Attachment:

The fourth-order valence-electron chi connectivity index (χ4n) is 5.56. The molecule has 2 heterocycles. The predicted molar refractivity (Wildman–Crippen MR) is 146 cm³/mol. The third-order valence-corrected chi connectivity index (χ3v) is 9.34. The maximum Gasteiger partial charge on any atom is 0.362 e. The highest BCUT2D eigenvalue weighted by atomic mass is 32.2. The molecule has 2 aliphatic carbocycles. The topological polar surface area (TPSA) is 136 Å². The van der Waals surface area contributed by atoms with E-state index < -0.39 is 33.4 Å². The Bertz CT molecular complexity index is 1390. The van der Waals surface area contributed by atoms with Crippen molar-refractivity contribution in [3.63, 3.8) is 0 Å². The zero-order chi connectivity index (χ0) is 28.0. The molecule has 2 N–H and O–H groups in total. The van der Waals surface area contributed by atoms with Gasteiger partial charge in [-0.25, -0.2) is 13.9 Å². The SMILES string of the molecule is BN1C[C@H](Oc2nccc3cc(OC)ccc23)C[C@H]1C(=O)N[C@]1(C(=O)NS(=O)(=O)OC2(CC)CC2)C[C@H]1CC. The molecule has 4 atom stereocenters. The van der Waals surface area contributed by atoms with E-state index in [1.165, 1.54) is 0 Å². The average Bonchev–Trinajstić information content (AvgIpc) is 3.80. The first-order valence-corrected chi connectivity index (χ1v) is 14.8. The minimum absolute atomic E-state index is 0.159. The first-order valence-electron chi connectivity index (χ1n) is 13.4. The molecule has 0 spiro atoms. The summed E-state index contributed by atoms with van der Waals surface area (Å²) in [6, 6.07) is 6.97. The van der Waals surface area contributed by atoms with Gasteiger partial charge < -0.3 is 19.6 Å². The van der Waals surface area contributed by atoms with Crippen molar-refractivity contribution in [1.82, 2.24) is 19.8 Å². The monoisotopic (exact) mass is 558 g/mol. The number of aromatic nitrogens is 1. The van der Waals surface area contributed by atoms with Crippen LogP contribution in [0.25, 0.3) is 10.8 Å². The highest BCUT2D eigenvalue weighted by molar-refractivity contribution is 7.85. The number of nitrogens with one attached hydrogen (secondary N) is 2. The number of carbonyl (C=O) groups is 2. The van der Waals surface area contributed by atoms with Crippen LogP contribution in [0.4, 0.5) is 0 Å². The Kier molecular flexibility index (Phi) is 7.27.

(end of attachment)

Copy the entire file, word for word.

The fourth-order valence-electron chi connectivity index (χ4n) is 5.56. The molecule has 2 heterocycles. The predicted molar refractivity (Wildman–Crippen MR) is 146 cm³/mol. The third-order valence-corrected chi connectivity index (χ3v) is 9.34. The maximum Gasteiger partial charge on any atom is 0.362 e. The highest BCUT2D eigenvalue weighted by atomic mass is 32.2. The molecule has 2 aliphatic carbocycles. The topological polar surface area (TPSA) is 136 Å². The van der Waals surface area contributed by atoms with E-state index < -0.39 is 33.4 Å². The Bertz CT molecular complexity index is 1390. The van der Waals surface area contributed by atoms with Crippen molar-refractivity contribution in [3.63, 3.8) is 0 Å². The zero-order chi connectivity index (χ0) is 28.0. The molecule has 2 N–H and O–H groups in total. The van der Waals surface area contributed by atoms with Gasteiger partial charge in [-0.25, -0.2) is 13.9 Å². The SMILES string of the molecule is BN1C[C@H](Oc2nccc3cc(OC)ccc23)C[C@H]1C(=O)N[C@]1(C(=O)NS(=O)(=O)OC2(CC)CC2)C[C@H]1CC. The molecule has 4 atom stereocenters. The van der Waals surface area contributed by atoms with E-state index in [1.165, 1.54) is 0 Å². The average Bonchev–Trinajstić information content (AvgIpc) is 3.80. The first-order valence-corrected chi connectivity index (χ1v) is 14.8. The minimum absolute atomic E-state index is 0.159. The first-order valence-electron chi connectivity index (χ1n) is 13.4. The molecule has 0 spiro atoms. The summed E-state index contributed by atoms with van der Waals surface area (Å²) in [6, 6.07) is 6.97. The van der Waals surface area contributed by atoms with Gasteiger partial charge < -0.3 is 19.6 Å². The van der Waals surface area contributed by atoms with Crippen molar-refractivity contribution in [1.82, 2.24) is 19.8 Å². The monoisotopic (exact) mass is 558 g/mol. The number of aromatic nitrogens is 1. The van der Waals surface area contributed by atoms with Crippen LogP contribution in [0.25, 0.3) is 10.8 Å². The highest BCUT2D eigenvalue weighted by molar-refractivity contribution is 7.85. The number of nitrogens with one attached hydrogen (secondary N) is 2. The number of carbonyl (C=O) groups is 2. The van der Waals surface area contributed by atoms with Crippen LogP contribution in [0.4, 0.5) is 0 Å². The Kier molecular flexibility index (Phi) is 7.27.